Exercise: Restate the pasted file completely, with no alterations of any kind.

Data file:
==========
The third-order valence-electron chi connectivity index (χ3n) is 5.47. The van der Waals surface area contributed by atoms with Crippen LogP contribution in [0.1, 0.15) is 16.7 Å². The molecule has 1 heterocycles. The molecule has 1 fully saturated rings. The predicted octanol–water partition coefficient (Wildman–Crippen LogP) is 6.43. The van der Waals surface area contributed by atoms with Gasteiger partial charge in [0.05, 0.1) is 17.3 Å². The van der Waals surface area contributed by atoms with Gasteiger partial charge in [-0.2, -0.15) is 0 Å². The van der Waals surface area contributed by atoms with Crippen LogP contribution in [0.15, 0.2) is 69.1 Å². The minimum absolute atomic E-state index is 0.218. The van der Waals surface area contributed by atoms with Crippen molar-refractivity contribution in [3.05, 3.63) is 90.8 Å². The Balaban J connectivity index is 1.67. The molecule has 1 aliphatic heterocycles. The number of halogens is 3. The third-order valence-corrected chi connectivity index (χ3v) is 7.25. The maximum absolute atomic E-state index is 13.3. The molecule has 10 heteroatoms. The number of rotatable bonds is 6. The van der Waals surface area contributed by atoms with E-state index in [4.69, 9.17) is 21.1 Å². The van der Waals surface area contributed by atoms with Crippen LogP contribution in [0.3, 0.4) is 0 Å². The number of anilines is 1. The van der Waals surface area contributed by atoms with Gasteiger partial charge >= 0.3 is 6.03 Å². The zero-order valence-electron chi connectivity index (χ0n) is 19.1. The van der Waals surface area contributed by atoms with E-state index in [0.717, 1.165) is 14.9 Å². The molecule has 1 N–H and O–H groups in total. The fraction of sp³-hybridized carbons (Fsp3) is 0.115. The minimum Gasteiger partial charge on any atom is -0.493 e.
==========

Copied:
The third-order valence-electron chi connectivity index (χ3n) is 5.47. The van der Waals surface area contributed by atoms with Crippen LogP contribution in [0.1, 0.15) is 16.7 Å². The molecule has 1 heterocycles. The molecule has 1 fully saturated rings. The predicted octanol–water partition coefficient (Wildman–Crippen LogP) is 6.43. The van der Waals surface area contributed by atoms with Gasteiger partial charge in [0.05, 0.1) is 17.3 Å². The van der Waals surface area contributed by atoms with Gasteiger partial charge in [-0.2, -0.15) is 0 Å². The van der Waals surface area contributed by atoms with Crippen LogP contribution in [0.15, 0.2) is 69.1 Å². The minimum absolute atomic E-state index is 0.218. The van der Waals surface area contributed by atoms with Crippen molar-refractivity contribution in [3.05, 3.63) is 90.8 Å². The Balaban J connectivity index is 1.67. The molecule has 1 aliphatic heterocycles. The number of halogens is 3. The third-order valence-corrected chi connectivity index (χ3v) is 7.25. The maximum absolute atomic E-state index is 13.3. The molecule has 10 heteroatoms. The number of rotatable bonds is 6. The van der Waals surface area contributed by atoms with E-state index in [4.69, 9.17) is 21.1 Å². The van der Waals surface area contributed by atoms with Crippen LogP contribution in [0.3, 0.4) is 0 Å². The number of anilines is 1. The van der Waals surface area contributed by atoms with Gasteiger partial charge >= 0.3 is 6.03 Å². The zero-order valence-electron chi connectivity index (χ0n) is 19.1. The van der Waals surface area contributed by atoms with E-state index in [0.717, 1.165) is 14.9 Å². The molecule has 1 N–H and O–H groups in total. The fraction of sp³-hybridized carbons (Fsp3) is 0.115. The minimum Gasteiger partial charge on any atom is -0.493 e.